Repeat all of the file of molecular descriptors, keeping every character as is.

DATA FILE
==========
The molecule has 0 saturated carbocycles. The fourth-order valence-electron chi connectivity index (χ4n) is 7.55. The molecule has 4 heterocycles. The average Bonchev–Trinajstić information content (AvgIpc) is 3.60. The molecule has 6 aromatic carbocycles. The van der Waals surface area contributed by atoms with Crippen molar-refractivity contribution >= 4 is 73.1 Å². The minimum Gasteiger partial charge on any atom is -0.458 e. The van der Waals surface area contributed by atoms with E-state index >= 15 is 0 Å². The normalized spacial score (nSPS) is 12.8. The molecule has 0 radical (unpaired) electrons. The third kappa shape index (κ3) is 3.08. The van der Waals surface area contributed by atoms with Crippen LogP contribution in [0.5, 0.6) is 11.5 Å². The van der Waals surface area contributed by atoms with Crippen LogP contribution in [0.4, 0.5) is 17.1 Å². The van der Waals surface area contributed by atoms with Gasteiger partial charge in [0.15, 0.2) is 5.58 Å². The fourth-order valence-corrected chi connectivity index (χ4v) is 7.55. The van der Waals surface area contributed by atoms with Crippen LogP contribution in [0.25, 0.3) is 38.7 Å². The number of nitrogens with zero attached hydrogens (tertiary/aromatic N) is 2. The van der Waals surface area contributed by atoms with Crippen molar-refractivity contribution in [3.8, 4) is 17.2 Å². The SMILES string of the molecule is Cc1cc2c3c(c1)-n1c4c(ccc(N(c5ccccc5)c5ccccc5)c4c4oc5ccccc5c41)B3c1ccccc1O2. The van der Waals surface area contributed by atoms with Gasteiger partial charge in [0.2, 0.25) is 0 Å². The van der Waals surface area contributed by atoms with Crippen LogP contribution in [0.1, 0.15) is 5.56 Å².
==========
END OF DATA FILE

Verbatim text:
The molecule has 0 saturated carbocycles. The fourth-order valence-electron chi connectivity index (χ4n) is 7.55. The molecule has 4 heterocycles. The average Bonchev–Trinajstić information content (AvgIpc) is 3.60. The molecule has 6 aromatic carbocycles. The van der Waals surface area contributed by atoms with Crippen molar-refractivity contribution >= 4 is 73.1 Å². The minimum Gasteiger partial charge on any atom is -0.458 e. The van der Waals surface area contributed by atoms with E-state index >= 15 is 0 Å². The normalized spacial score (nSPS) is 12.8. The molecule has 0 radical (unpaired) electrons. The third kappa shape index (κ3) is 3.08. The van der Waals surface area contributed by atoms with Crippen LogP contribution in [0.5, 0.6) is 11.5 Å². The van der Waals surface area contributed by atoms with Crippen LogP contribution in [0.4, 0.5) is 17.1 Å². The van der Waals surface area contributed by atoms with Gasteiger partial charge in [0.15, 0.2) is 5.58 Å². The fourth-order valence-corrected chi connectivity index (χ4v) is 7.55. The van der Waals surface area contributed by atoms with Crippen LogP contribution in [0.25, 0.3) is 38.7 Å². The number of nitrogens with zero attached hydrogens (tertiary/aromatic N) is 2. The van der Waals surface area contributed by atoms with Crippen molar-refractivity contribution in [3.8, 4) is 17.2 Å². The SMILES string of the molecule is Cc1cc2c3c(c1)-n1c4c(ccc(N(c5ccccc5)c5ccccc5)c4c4oc5ccccc5c41)B3c1ccccc1O2. The van der Waals surface area contributed by atoms with Gasteiger partial charge in [0.2, 0.25) is 0 Å². The van der Waals surface area contributed by atoms with Crippen LogP contribution in [0.1, 0.15) is 5.56 Å².